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  • This made navigating puzzles, which often involved hidden switches, movable floor panels and the like, more interesting and involving.

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  • Massage therapy is the scientific manipulation of the soft tissues of the body, consisting primarily of manual (hands-on) techniques such as applying fixed or movable pressure, holding, and moving muscles and body tissues.

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  • Other features of the action figures include movable legs and arms so that they can easily be posed for battle.

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  • Your child can make his own movable scene by drawing a background on the center panel.

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  • With six articulated legs and a fiery red body, this dragon has the same movable parts as the Adventures Deluxe model as well as a knight on its back with a protective helmet and a sturdy staff to ward off foes.

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  • Steam Wands and Tips: Movable and small components often need replacement at some point during your espresso machine's lifecycle.

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  • Instead the time is told by following movable dots as they track the time around the face of the watch.

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  • The horizontal fold will define your dog's movable muzzle.

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  • The modern version is basically like the standard stationary bike with movable arms.

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  • Unlike a traditional home, a manufactured home is movable.

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  • A movable feast is a popular way for everyone to be involved, even if they can't leave their home.

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  • With this definition in mind, the history of robots dates back to 270 BC when Ctesibus, an Greek engineer of that time, invented water clocks and organs with movable figures.

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  • Acrochorons are always soft and movable.

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  • F, Fixed coil; D, Movable coil; S, Spiral spring; T, Torsion head; MM, Mercury cups; I, Index needle.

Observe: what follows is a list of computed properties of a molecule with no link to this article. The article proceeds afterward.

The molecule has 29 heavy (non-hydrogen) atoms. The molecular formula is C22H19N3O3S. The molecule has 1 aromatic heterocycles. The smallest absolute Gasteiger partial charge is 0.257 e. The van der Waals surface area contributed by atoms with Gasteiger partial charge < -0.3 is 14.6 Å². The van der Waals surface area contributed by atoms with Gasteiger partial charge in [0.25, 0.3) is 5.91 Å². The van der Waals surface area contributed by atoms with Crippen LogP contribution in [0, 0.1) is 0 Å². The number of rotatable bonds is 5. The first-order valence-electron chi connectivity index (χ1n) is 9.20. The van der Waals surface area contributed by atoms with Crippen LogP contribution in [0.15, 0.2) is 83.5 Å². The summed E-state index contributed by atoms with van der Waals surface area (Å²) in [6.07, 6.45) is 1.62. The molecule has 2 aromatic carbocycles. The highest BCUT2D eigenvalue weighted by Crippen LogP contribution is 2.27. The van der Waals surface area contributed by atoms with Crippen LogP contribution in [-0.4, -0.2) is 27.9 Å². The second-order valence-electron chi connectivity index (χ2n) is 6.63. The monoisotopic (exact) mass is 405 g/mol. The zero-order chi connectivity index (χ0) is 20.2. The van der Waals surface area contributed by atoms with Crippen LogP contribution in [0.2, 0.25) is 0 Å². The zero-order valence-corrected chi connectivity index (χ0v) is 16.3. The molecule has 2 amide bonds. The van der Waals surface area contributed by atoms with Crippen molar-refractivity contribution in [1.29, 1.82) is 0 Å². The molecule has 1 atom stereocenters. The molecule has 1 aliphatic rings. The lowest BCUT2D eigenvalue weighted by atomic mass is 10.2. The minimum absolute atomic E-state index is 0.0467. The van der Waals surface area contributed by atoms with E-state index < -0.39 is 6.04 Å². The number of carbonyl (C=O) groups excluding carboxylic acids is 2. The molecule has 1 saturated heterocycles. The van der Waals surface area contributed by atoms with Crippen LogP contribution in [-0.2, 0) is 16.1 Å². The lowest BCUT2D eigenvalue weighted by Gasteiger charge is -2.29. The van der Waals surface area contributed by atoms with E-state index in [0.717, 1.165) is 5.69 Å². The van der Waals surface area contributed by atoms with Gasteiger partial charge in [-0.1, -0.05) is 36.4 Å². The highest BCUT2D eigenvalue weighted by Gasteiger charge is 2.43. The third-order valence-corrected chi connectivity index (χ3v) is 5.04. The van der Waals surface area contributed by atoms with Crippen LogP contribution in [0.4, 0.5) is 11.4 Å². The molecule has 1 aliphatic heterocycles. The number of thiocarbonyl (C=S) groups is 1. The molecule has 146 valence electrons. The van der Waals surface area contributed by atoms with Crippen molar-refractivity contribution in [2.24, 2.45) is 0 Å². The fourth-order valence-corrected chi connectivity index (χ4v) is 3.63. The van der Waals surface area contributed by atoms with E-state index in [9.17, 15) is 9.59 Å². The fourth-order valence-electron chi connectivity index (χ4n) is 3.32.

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  • The current can be passed into and out of the movable coil by permitting the ends of the coil to dip into two mercury cups.

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  • If a current is passed through the fixed coil and movable coil in series with one another, the movable coil tends to displace itself so as to bring the axes of the coils, which are normally at right angles, more into the same direction.

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  • This tendency can be resisted by giving a twist to the torsion head and so applying to the movable coil through the spring a restoring torque, which opposes the torque due to the dynamic action of the currents.

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  • When a current is passed through the instrument it causes one end of the movable system to tilt downwards, and the other end upwards; the sliding weight is then moved along the tray by means of a silk cord until equilibrium is again established.

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  • In those intended for alternating currents, the main current through the movable coil, whether consisting of one turn or more than one turn, is carried by a wire rope, of which each component strand is insulated by silk covering, to prevent the inductive action from altering the distribution of the current across the transverse section of the conductor.

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  • In it Maclaurin developed several theorems due to Newton, and introduced the method of generating conics which bears his name, and showed that many curves of the third and fourth degrees can be described by the intersection of two movable angles.

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  • Finally, the council pronounced in favour of the pope's renunciation of the right to the movable property of deceased prelates (spolium) as well as of the right of procurations.

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  • Many of those that are movable have been transferred to Madrid, and many others have perished by fire or sack.

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  • One of the most useful forms of electromagnetic voltmeter is that generally known as a movable coil voltmeter (fig.

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  • Each movable web must pass the other without coming in contact with it or the fixed wire, and without rubbing on any part of the brasswork.